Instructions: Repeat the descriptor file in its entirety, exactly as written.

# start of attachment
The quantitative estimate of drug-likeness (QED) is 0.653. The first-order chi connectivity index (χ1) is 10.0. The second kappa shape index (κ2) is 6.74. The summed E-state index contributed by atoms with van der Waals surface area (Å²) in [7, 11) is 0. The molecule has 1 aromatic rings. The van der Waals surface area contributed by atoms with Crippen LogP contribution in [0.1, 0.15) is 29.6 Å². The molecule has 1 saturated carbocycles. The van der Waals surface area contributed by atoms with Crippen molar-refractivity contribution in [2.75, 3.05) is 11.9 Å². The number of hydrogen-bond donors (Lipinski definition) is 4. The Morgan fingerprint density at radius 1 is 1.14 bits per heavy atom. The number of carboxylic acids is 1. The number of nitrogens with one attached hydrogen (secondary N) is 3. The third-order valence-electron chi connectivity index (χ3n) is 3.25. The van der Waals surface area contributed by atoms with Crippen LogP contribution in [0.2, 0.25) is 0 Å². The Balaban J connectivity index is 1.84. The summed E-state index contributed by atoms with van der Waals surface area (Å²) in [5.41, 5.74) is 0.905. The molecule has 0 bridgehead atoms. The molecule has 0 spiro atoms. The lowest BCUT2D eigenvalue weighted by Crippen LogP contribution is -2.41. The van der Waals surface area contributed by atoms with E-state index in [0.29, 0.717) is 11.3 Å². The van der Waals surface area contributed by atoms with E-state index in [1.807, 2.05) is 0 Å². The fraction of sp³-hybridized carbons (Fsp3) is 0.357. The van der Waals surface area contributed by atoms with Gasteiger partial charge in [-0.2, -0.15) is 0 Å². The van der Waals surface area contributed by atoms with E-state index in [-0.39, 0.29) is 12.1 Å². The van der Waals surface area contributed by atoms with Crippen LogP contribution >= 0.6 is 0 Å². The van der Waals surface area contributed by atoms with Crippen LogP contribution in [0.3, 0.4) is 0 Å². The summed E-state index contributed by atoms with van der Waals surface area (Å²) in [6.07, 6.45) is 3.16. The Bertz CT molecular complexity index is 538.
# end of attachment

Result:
The quantitative estimate of drug-likeness (QED) is 0.653. The first-order chi connectivity index (χ1) is 10.0. The second kappa shape index (κ2) is 6.74. The summed E-state index contributed by atoms with van der Waals surface area (Å²) in [7, 11) is 0. The molecule has 1 aromatic rings. The van der Waals surface area contributed by atoms with Crippen LogP contribution in [0.1, 0.15) is 29.6 Å². The molecule has 1 saturated carbocycles. The van der Waals surface area contributed by atoms with Crippen molar-refractivity contribution in [2.75, 3.05) is 11.9 Å². The number of hydrogen-bond donors (Lipinski definition) is 4. The Morgan fingerprint density at radius 1 is 1.14 bits per heavy atom. The number of carboxylic acids is 1. The number of nitrogens with one attached hydrogen (secondary N) is 3. The third-order valence-electron chi connectivity index (χ3n) is 3.25. The van der Waals surface area contributed by atoms with Crippen LogP contribution in [0.2, 0.25) is 0 Å². The Balaban J connectivity index is 1.84. The summed E-state index contributed by atoms with van der Waals surface area (Å²) in [5.41, 5.74) is 0.905. The molecule has 0 bridgehead atoms. The molecule has 0 spiro atoms. The lowest BCUT2D eigenvalue weighted by Crippen LogP contribution is -2.41. The van der Waals surface area contributed by atoms with E-state index in [0.29, 0.717) is 11.3 Å². The van der Waals surface area contributed by atoms with E-state index in [1.807, 2.05) is 0 Å². The fraction of sp³-hybridized carbons (Fsp3) is 0.357. The van der Waals surface area contributed by atoms with Gasteiger partial charge in [-0.2, -0.15) is 0 Å². The van der Waals surface area contributed by atoms with E-state index in [-0.39, 0.29) is 12.1 Å². The van der Waals surface area contributed by atoms with Crippen LogP contribution >= 0.6 is 0 Å². The van der Waals surface area contributed by atoms with Crippen LogP contribution in [0.3, 0.4) is 0 Å². The summed E-state index contributed by atoms with van der Waals surface area (Å²) in [6.07, 6.45) is 3.16. The Bertz CT molecular complexity index is 538.